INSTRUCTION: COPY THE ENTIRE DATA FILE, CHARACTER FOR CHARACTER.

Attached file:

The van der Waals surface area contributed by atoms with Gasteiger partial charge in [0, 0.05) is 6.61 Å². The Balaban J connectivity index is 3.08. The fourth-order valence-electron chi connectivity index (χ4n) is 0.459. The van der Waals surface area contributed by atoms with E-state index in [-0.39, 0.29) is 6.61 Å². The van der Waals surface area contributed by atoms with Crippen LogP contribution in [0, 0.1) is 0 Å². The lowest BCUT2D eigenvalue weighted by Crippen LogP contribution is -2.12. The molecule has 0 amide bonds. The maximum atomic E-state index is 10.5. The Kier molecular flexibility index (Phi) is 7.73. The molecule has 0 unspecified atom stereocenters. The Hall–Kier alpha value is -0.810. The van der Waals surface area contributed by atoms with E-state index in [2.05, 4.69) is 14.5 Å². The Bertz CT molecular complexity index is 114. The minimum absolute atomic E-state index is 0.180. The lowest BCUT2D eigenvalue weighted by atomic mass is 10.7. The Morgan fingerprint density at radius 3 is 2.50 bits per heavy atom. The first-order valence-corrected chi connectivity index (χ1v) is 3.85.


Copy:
The van der Waals surface area contributed by atoms with Gasteiger partial charge in [0, 0.05) is 6.61 Å². The Balaban J connectivity index is 3.08. The fourth-order valence-electron chi connectivity index (χ4n) is 0.459. The van der Waals surface area contributed by atoms with E-state index in [-0.39, 0.29) is 6.61 Å². The van der Waals surface area contributed by atoms with Crippen LogP contribution in [0, 0.1) is 0 Å². The lowest BCUT2D eigenvalue weighted by Crippen LogP contribution is -2.12. The molecule has 0 amide bonds. The maximum atomic E-state index is 10.5. The Kier molecular flexibility index (Phi) is 7.73. The molecule has 0 unspecified atom stereocenters. The Hall–Kier alpha value is -0.810. The van der Waals surface area contributed by atoms with E-state index in [2.05, 4.69) is 14.5 Å². The Bertz CT molecular complexity index is 114. The minimum absolute atomic E-state index is 0.180. The lowest BCUT2D eigenvalue weighted by atomic mass is 10.7. The Morgan fingerprint density at radius 3 is 2.50 bits per heavy atom. The first-order valence-corrected chi connectivity index (χ1v) is 3.85.